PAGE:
The Court noted that section 4-B(2) is applicable to the dealer who manufactures notified goods in the State or engaged in packaging of such notified goods manufactured or processed by him. The said dealer can apply to the assessing authority in such form, manner and within the time prescribed for grant of the recognition certificate. The assessing authority can grant the recognition certificate to the dealer in respect of goods used in the manufacture of the notified goods or packing of the notified Goods. Explanation to the sub-section defines the word “Goods” which means raw materials, processing material, machinery, spare parts and also fuels. The expression “Notified Goods” means such goods as notified by the State government from time to time.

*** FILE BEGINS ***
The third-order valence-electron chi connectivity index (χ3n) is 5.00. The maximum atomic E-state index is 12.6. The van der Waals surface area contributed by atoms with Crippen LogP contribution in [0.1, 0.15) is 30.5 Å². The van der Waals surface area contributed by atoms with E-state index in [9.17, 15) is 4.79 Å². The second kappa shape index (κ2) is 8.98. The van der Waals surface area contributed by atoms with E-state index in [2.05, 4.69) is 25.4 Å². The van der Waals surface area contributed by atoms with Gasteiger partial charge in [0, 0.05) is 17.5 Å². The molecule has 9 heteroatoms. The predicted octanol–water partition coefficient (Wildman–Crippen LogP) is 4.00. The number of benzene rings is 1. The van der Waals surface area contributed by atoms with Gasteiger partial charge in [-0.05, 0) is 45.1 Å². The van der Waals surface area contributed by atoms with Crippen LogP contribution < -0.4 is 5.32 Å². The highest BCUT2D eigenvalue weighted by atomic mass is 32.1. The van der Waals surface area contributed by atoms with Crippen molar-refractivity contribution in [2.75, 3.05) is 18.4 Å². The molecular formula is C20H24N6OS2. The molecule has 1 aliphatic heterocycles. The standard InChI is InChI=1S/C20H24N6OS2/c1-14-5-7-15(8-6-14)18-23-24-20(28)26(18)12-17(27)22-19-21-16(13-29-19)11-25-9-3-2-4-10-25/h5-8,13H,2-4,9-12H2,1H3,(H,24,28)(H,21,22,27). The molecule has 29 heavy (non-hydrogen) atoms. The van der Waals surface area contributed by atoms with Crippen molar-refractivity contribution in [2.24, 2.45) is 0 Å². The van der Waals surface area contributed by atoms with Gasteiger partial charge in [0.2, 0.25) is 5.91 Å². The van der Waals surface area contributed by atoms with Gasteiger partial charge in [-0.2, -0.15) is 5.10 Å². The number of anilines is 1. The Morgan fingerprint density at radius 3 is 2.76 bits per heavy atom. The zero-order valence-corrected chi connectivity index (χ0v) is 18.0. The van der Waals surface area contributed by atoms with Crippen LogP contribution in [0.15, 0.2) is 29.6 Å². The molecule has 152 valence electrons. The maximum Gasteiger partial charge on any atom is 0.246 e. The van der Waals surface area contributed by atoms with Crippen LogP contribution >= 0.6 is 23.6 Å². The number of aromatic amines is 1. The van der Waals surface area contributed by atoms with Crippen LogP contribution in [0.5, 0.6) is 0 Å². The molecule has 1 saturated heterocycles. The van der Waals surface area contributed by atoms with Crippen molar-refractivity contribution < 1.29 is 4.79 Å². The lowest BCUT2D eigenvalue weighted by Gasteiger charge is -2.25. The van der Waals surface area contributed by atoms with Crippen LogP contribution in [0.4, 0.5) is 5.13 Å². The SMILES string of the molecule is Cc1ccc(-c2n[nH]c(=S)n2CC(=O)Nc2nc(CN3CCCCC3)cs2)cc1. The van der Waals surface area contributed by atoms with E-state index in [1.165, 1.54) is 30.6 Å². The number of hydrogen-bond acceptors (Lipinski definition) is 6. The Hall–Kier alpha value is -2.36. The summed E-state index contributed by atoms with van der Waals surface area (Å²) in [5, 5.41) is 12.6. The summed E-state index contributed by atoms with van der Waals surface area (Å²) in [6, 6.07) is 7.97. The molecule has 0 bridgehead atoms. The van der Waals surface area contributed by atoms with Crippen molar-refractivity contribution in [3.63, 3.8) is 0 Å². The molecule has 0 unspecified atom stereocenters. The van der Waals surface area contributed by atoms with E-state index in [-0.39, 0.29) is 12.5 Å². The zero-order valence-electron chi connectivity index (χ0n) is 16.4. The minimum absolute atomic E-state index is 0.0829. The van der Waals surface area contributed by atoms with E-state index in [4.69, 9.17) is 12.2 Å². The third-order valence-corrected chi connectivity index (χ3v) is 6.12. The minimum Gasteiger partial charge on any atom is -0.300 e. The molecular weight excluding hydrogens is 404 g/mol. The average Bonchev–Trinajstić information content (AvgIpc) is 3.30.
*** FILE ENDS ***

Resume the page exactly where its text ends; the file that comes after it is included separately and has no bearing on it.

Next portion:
“Sub-section (2) to Section 4-B also requires that the notified goods should be “intended” to be sold by the dealer within the State or in the course of inter-State trade or commerce or in the course of exports out of India. The expression “intended” is significant and important. It refers to the intention of the dealer after the goods are manufactured and packed. The expression “in the course inter-State trade or commerce” is quite broad and wide. An issue may arise as to whether the stock transfer outside the State in terms of directions issued by the Central Government can be considered as sale or transaction in the course of inter-State trade or commerce. In the case at hand, we would not decide the said issue or question, for it was not raised or argued before the authorities and can be examined in an appropriate case when raised and considered. Be it noted, sub-section (6) is a specific provision which deals with the case of the dealer who has been issued the recognition certificate and has purchased goods without payment of tax or at concessional rates, but has sold the manufactured goods or packaged goods otherwise than by way of sale in the State, or in the course of inter-State trade or commerce or export out of India. The provision specifically deals with cases where the dealer manufactures or packs the notified goods and has taken benefit of lower/concessional or nil rate of tax on the raw material but is unable to fulfill the intendment, i.e., he has not been able to sell the notified goods by way of sale within the State or in course of inter-State state or commerce or by way of export. In such cases, the dealer is liable to pay the amount of difference on the amount of sale or purchase of such goods on which concession or nil rate of tax was paid on account of issue of the requirement certificate and the amount of tax calculated @ 4%. The sub-section is a particular and a specific section which deals with and specifies theconsequences when the dealer is unable to meet and comply with intendment. The sub-section (6) would, thus, be applicable.” The Court said.